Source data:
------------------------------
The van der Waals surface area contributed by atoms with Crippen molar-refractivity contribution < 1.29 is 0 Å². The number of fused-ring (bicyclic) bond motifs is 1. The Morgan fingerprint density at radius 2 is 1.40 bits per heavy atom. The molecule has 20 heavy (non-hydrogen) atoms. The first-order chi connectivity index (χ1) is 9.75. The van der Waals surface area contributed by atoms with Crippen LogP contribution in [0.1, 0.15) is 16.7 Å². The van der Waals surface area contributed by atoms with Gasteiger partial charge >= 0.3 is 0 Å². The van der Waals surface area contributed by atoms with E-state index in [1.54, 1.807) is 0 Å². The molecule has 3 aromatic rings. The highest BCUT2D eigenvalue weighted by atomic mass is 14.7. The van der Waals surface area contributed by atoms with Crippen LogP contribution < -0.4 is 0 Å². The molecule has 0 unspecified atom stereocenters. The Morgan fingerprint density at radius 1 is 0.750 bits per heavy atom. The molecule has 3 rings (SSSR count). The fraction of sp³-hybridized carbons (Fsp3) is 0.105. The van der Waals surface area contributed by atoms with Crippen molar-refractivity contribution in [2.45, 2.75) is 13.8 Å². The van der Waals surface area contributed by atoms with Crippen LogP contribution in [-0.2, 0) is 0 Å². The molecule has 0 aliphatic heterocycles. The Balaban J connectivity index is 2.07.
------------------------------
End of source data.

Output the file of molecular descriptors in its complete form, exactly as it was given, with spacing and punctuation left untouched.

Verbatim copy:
The van der Waals surface area contributed by atoms with Crippen molar-refractivity contribution < 1.29 is 0 Å². The number of fused-ring (bicyclic) bond motifs is 1. The Morgan fingerprint density at radius 2 is 1.40 bits per heavy atom. The molecule has 20 heavy (non-hydrogen) atoms. The first-order chi connectivity index (χ1) is 9.75. The van der Waals surface area contributed by atoms with Crippen LogP contribution in [0.1, 0.15) is 16.7 Å². The van der Waals surface area contributed by atoms with Gasteiger partial charge >= 0.3 is 0 Å². The van der Waals surface area contributed by atoms with E-state index in [1.54, 1.807) is 0 Å². The molecule has 3 aromatic rings. The highest BCUT2D eigenvalue weighted by atomic mass is 14.7. The van der Waals surface area contributed by atoms with Crippen LogP contribution < -0.4 is 0 Å². The molecule has 0 unspecified atom stereocenters. The Morgan fingerprint density at radius 1 is 0.750 bits per heavy atom. The molecule has 3 rings (SSSR count). The fraction of sp³-hybridized carbons (Fsp3) is 0.105. The van der Waals surface area contributed by atoms with Crippen molar-refractivity contribution in [2.45, 2.75) is 13.8 Å². The van der Waals surface area contributed by atoms with Crippen LogP contribution in [-0.2, 0) is 0 Å². The molecule has 0 aliphatic heterocycles. The Balaban J connectivity index is 2.07.